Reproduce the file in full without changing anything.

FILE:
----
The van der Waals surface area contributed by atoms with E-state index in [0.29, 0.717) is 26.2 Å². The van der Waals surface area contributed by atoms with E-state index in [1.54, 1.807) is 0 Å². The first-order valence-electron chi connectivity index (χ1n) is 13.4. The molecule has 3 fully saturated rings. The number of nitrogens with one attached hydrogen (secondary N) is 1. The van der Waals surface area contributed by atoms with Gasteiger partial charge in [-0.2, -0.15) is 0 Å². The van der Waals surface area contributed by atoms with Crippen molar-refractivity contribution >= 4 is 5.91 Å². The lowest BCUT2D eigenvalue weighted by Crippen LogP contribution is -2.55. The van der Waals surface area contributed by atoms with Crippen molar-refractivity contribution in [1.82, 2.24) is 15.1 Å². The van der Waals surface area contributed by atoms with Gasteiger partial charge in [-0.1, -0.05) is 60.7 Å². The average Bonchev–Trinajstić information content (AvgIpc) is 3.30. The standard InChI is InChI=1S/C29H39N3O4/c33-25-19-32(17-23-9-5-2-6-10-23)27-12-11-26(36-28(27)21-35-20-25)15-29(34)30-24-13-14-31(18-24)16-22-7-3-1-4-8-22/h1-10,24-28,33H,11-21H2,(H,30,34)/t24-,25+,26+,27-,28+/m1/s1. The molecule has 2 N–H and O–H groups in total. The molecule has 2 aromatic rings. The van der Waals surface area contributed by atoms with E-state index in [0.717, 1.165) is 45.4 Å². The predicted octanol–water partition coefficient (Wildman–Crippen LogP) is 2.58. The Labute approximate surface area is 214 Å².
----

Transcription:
The van der Waals surface area contributed by atoms with E-state index in [0.29, 0.717) is 26.2 Å². The van der Waals surface area contributed by atoms with E-state index in [1.54, 1.807) is 0 Å². The first-order valence-electron chi connectivity index (χ1n) is 13.4. The molecule has 3 fully saturated rings. The number of nitrogens with one attached hydrogen (secondary N) is 1. The van der Waals surface area contributed by atoms with Gasteiger partial charge in [-0.2, -0.15) is 0 Å². The van der Waals surface area contributed by atoms with Crippen molar-refractivity contribution >= 4 is 5.91 Å². The lowest BCUT2D eigenvalue weighted by Crippen LogP contribution is -2.55. The van der Waals surface area contributed by atoms with Crippen molar-refractivity contribution in [1.82, 2.24) is 15.1 Å². The van der Waals surface area contributed by atoms with Gasteiger partial charge in [-0.1, -0.05) is 60.7 Å². The average Bonchev–Trinajstić information content (AvgIpc) is 3.30. The standard InChI is InChI=1S/C29H39N3O4/c33-25-19-32(17-23-9-5-2-6-10-23)27-12-11-26(36-28(27)21-35-20-25)15-29(34)30-24-13-14-31(18-24)16-22-7-3-1-4-8-22/h1-10,24-28,33H,11-21H2,(H,30,34)/t24-,25+,26+,27-,28+/m1/s1. The molecule has 2 N–H and O–H groups in total. The molecule has 2 aromatic rings. The van der Waals surface area contributed by atoms with E-state index in [0.717, 1.165) is 45.4 Å². The predicted octanol–water partition coefficient (Wildman–Crippen LogP) is 2.58. The Labute approximate surface area is 214 Å².